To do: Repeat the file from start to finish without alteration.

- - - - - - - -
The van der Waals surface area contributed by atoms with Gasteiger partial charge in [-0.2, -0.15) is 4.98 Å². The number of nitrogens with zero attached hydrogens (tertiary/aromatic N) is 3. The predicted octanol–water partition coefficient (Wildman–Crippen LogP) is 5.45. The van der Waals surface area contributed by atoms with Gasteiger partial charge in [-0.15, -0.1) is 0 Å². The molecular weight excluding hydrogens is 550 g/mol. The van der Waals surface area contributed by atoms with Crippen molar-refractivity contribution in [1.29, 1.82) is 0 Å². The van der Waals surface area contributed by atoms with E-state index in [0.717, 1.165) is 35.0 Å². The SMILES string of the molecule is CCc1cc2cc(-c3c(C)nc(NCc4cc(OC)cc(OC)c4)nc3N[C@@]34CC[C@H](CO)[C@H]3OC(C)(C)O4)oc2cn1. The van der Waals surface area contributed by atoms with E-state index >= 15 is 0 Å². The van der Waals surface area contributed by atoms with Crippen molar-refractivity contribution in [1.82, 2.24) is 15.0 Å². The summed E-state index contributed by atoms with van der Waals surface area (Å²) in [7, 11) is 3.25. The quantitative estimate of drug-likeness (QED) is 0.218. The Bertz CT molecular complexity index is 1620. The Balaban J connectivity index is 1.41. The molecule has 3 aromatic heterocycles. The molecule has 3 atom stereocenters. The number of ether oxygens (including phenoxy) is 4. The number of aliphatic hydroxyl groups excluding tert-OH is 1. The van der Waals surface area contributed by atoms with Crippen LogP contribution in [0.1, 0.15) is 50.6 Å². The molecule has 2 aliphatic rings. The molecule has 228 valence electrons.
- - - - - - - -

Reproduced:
The van der Waals surface area contributed by atoms with Gasteiger partial charge in [-0.2, -0.15) is 4.98 Å². The number of nitrogens with zero attached hydrogens (tertiary/aromatic N) is 3. The predicted octanol–water partition coefficient (Wildman–Crippen LogP) is 5.45. The van der Waals surface area contributed by atoms with Gasteiger partial charge in [-0.15, -0.1) is 0 Å². The molecular weight excluding hydrogens is 550 g/mol. The van der Waals surface area contributed by atoms with Crippen molar-refractivity contribution in [1.29, 1.82) is 0 Å². The van der Waals surface area contributed by atoms with E-state index in [0.717, 1.165) is 35.0 Å². The SMILES string of the molecule is CCc1cc2cc(-c3c(C)nc(NCc4cc(OC)cc(OC)c4)nc3N[C@@]34CC[C@H](CO)[C@H]3OC(C)(C)O4)oc2cn1. The van der Waals surface area contributed by atoms with E-state index >= 15 is 0 Å². The van der Waals surface area contributed by atoms with Crippen molar-refractivity contribution in [1.82, 2.24) is 15.0 Å². The summed E-state index contributed by atoms with van der Waals surface area (Å²) in [7, 11) is 3.25. The quantitative estimate of drug-likeness (QED) is 0.218. The Bertz CT molecular complexity index is 1620. The Balaban J connectivity index is 1.41. The molecule has 3 aromatic heterocycles. The molecule has 3 atom stereocenters. The number of ether oxygens (including phenoxy) is 4. The number of aliphatic hydroxyl groups excluding tert-OH is 1. The van der Waals surface area contributed by atoms with Crippen LogP contribution in [0.1, 0.15) is 50.6 Å². The molecule has 2 aliphatic rings. The molecule has 228 valence electrons.